Nederlands Trial Register, NTR1903, http://www.trialregister.nl/trialreg/admin/rctview.asp?TC=1903.
Medicinal Δ9-tetrahydrocannabinol (dronabinol) impairs on-the-road driving performance of occasional and heavy cannabis users but is not detected in Standard Field Sobriety Tests
Article first published online: 12 JUL 2012
© 2012 The Authors. Addiction © 2012 Society for the Study of Addiction
Volume 107, Issue 10, pages 1837–1844, October 2012
How to Cite
Bosker, W. M., Kuypers, K. P. C., Theunissen, E. L., Surinx, A., Blankespoor, R. J., Skopp, G., Jeffery, W. K., Walls, H. C., van Leeuwen, C. J. and Ramaekers, J. G. (2012), Medicinal Δ9-tetrahydrocannabinol (dronabinol) impairs on-the-road driving performance of occasional and heavy cannabis users but is not detected in Standard Field Sobriety Tests. Addiction, 107: 1837–1844. doi: 10.1111/j.1360-0443.2012.03928.x
- Issue published online: 10 SEP 2012
- Article first published online: 12 JUL 2012
- Accepted manuscript online: 4 MAY 2012 06:01AM EST
- Manuscript Accepted: 30 APR 2012
- Manuscript Revised: 9 MAR 2012
- Manuscript Received: 8 DEC 2011
- European Union. Grant Number: TREN-05-FP6TR-S07.61320-518404-DRUID
The acute and chronic effects of dronabinol [medicinal Δ9-tetrahydrocannabinol (THC)] on actual driving performance and the Standard Field Sobriety Test (SFST) were assessed. It was hypothesized that occasional users would be impaired on these tests and that heavy users would show less impairment due to tolerance.
Design, setting and participants
Double-blind, placebo-controlled, randomized, three-way cross-over study. Twelve occasional and 12 heavy cannabis users (14 males/10 females) received single doses of placebo, 10 and 20 mg dronabinol.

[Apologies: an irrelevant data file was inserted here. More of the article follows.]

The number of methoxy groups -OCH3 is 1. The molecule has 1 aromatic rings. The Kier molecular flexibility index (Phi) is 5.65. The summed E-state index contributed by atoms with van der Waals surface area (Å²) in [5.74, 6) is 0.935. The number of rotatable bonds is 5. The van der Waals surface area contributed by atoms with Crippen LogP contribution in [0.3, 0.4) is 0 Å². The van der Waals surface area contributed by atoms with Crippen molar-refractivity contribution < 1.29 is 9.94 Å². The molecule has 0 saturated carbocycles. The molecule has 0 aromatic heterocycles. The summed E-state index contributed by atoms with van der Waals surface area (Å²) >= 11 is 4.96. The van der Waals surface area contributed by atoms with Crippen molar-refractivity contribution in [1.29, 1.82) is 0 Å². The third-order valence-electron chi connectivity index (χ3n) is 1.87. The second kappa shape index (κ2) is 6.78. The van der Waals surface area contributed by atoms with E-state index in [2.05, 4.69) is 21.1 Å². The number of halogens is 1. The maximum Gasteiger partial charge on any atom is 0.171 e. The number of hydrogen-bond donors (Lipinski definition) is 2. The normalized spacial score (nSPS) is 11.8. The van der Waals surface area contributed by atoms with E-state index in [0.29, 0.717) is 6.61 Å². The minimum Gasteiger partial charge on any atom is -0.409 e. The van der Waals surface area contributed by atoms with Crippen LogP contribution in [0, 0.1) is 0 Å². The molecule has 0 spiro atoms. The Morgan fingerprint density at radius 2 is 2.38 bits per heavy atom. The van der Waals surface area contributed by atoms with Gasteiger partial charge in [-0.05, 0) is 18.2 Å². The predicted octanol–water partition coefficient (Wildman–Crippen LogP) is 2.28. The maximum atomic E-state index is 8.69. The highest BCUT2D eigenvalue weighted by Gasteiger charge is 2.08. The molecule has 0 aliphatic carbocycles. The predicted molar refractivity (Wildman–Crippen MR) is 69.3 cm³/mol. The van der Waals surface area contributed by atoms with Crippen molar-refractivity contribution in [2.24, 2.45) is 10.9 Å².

Standard deviation of lateral position (SDLP; i.e. weaving) is the primary measure of road-tracking control. Time to speed adaptation (TSA) is the primary reaction-time measure in the car-following test. Percentage of impaired individuals on the SFST and subjective high on a visual analogue scale were secondary measures.
Superiority tests showed that SDLP (P = 0.008) and TSA (P = 0.011) increased after dronabinol in occasional users. Equivalence tests demonstrated that dronabinol-induced increments in SDLP were bigger than impairment associated with BAC of 0.5 mg/ml in occasional and heavy users, although the magnitude of driving impairment was generally less in heavy users. The SFST did not discriminate between conditions. Levels of subjective high were comparable in occasional and heavy users.
Dronabinol (medicinal tetrahydrocannabinol) impairs driving performance in occasional and heavy users in a dose-dependent way, but to a lesser degree in heavy users due possibly to tolerance. The Standard Field Sobriety Test is not sensitive to clinically relevant driving impairment caused by oral tetrahydrocannabinol.